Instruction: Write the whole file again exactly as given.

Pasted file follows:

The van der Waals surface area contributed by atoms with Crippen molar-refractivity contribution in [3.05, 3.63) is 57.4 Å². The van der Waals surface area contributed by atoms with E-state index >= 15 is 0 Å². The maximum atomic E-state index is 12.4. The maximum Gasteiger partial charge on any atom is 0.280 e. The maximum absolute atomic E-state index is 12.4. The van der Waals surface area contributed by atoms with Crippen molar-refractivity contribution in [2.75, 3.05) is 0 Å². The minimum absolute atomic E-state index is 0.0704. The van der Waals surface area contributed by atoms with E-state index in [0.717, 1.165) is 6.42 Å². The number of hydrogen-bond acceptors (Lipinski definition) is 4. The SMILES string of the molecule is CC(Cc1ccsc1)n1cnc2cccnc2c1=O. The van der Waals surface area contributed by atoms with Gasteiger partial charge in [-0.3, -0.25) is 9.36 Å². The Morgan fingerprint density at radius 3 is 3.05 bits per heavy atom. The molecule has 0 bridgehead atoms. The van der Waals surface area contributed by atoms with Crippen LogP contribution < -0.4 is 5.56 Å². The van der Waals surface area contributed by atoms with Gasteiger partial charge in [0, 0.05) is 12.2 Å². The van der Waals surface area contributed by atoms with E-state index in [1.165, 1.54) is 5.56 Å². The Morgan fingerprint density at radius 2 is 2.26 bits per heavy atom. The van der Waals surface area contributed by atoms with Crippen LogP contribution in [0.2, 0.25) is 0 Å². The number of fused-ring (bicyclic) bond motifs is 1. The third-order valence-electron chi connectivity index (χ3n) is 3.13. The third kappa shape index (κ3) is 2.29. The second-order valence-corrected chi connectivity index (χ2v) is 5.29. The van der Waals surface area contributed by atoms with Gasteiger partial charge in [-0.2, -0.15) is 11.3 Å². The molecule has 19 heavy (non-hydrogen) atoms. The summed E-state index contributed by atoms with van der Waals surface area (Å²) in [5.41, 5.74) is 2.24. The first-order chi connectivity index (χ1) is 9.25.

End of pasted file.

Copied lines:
The van der Waals surface area contributed by atoms with Crippen molar-refractivity contribution in [3.05, 3.63) is 57.4 Å². The van der Waals surface area contributed by atoms with E-state index >= 15 is 0 Å². The maximum atomic E-state index is 12.4. The maximum Gasteiger partial charge on any atom is 0.280 e. The maximum absolute atomic E-state index is 12.4. The van der Waals surface area contributed by atoms with Crippen molar-refractivity contribution in [2.75, 3.05) is 0 Å². The minimum absolute atomic E-state index is 0.0704. The van der Waals surface area contributed by atoms with E-state index in [0.717, 1.165) is 6.42 Å². The number of hydrogen-bond acceptors (Lipinski definition) is 4. The SMILES string of the molecule is CC(Cc1ccsc1)n1cnc2cccnc2c1=O. The van der Waals surface area contributed by atoms with Gasteiger partial charge in [-0.3, -0.25) is 9.36 Å². The Morgan fingerprint density at radius 3 is 3.05 bits per heavy atom. The molecule has 0 bridgehead atoms. The van der Waals surface area contributed by atoms with Crippen LogP contribution < -0.4 is 5.56 Å². The van der Waals surface area contributed by atoms with Gasteiger partial charge in [0, 0.05) is 12.2 Å². The van der Waals surface area contributed by atoms with E-state index in [1.165, 1.54) is 5.56 Å². The Morgan fingerprint density at radius 2 is 2.26 bits per heavy atom. The van der Waals surface area contributed by atoms with Crippen LogP contribution in [0.2, 0.25) is 0 Å². The number of fused-ring (bicyclic) bond motifs is 1. The third-order valence-electron chi connectivity index (χ3n) is 3.13. The third kappa shape index (κ3) is 2.29. The second-order valence-corrected chi connectivity index (χ2v) is 5.29. The van der Waals surface area contributed by atoms with Gasteiger partial charge in [-0.2, -0.15) is 11.3 Å². The molecule has 19 heavy (non-hydrogen) atoms. The summed E-state index contributed by atoms with van der Waals surface area (Å²) in [5.41, 5.74) is 2.24. The first-order chi connectivity index (χ1) is 9.25.